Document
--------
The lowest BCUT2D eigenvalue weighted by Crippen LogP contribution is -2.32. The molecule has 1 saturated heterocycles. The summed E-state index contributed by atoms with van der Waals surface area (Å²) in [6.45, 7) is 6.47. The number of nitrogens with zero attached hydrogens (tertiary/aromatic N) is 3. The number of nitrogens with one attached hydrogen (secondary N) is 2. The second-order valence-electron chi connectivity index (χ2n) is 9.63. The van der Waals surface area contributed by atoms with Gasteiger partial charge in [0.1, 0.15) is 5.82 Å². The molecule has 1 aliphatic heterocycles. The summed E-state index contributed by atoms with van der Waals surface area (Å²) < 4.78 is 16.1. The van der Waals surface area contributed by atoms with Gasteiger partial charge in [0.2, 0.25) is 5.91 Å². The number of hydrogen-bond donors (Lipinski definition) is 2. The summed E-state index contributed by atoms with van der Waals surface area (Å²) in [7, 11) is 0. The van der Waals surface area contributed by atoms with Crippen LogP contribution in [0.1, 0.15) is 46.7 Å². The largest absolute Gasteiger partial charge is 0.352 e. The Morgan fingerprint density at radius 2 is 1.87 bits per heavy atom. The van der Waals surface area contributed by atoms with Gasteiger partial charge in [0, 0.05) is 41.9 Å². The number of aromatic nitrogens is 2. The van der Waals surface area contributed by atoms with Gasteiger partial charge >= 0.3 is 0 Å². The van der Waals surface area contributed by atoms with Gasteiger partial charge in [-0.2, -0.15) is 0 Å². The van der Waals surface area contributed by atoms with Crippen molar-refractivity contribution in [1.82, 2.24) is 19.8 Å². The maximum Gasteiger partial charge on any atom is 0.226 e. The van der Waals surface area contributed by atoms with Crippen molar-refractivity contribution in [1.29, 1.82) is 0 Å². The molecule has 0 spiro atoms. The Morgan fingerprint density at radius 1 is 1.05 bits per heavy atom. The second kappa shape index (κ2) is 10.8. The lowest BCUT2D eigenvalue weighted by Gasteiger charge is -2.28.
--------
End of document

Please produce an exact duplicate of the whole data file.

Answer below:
The lowest BCUT2D eigenvalue weighted by Crippen LogP contribution is -2.32. The molecule has 1 saturated heterocycles. The summed E-state index contributed by atoms with van der Waals surface area (Å²) in [6.45, 7) is 6.47. The number of nitrogens with zero attached hydrogens (tertiary/aromatic N) is 3. The number of nitrogens with one attached hydrogen (secondary N) is 2. The second-order valence-electron chi connectivity index (χ2n) is 9.63. The van der Waals surface area contributed by atoms with Gasteiger partial charge in [0.1, 0.15) is 5.82 Å². The molecule has 1 aliphatic heterocycles. The summed E-state index contributed by atoms with van der Waals surface area (Å²) < 4.78 is 16.1. The van der Waals surface area contributed by atoms with Gasteiger partial charge in [0.2, 0.25) is 5.91 Å². The number of hydrogen-bond donors (Lipinski definition) is 2. The summed E-state index contributed by atoms with van der Waals surface area (Å²) in [7, 11) is 0. The van der Waals surface area contributed by atoms with Crippen LogP contribution in [0.1, 0.15) is 46.7 Å². The largest absolute Gasteiger partial charge is 0.352 e. The Morgan fingerprint density at radius 2 is 1.87 bits per heavy atom. The van der Waals surface area contributed by atoms with Gasteiger partial charge in [0, 0.05) is 41.9 Å². The number of aromatic nitrogens is 2. The van der Waals surface area contributed by atoms with Gasteiger partial charge >= 0.3 is 0 Å². The van der Waals surface area contributed by atoms with Gasteiger partial charge in [-0.2, -0.15) is 0 Å². The van der Waals surface area contributed by atoms with Crippen molar-refractivity contribution in [1.82, 2.24) is 19.8 Å². The maximum Gasteiger partial charge on any atom is 0.226 e. The van der Waals surface area contributed by atoms with Crippen molar-refractivity contribution in [1.29, 1.82) is 0 Å². The molecule has 0 spiro atoms. The Morgan fingerprint density at radius 1 is 1.05 bits per heavy atom. The second kappa shape index (κ2) is 10.8. The lowest BCUT2D eigenvalue weighted by Gasteiger charge is -2.28.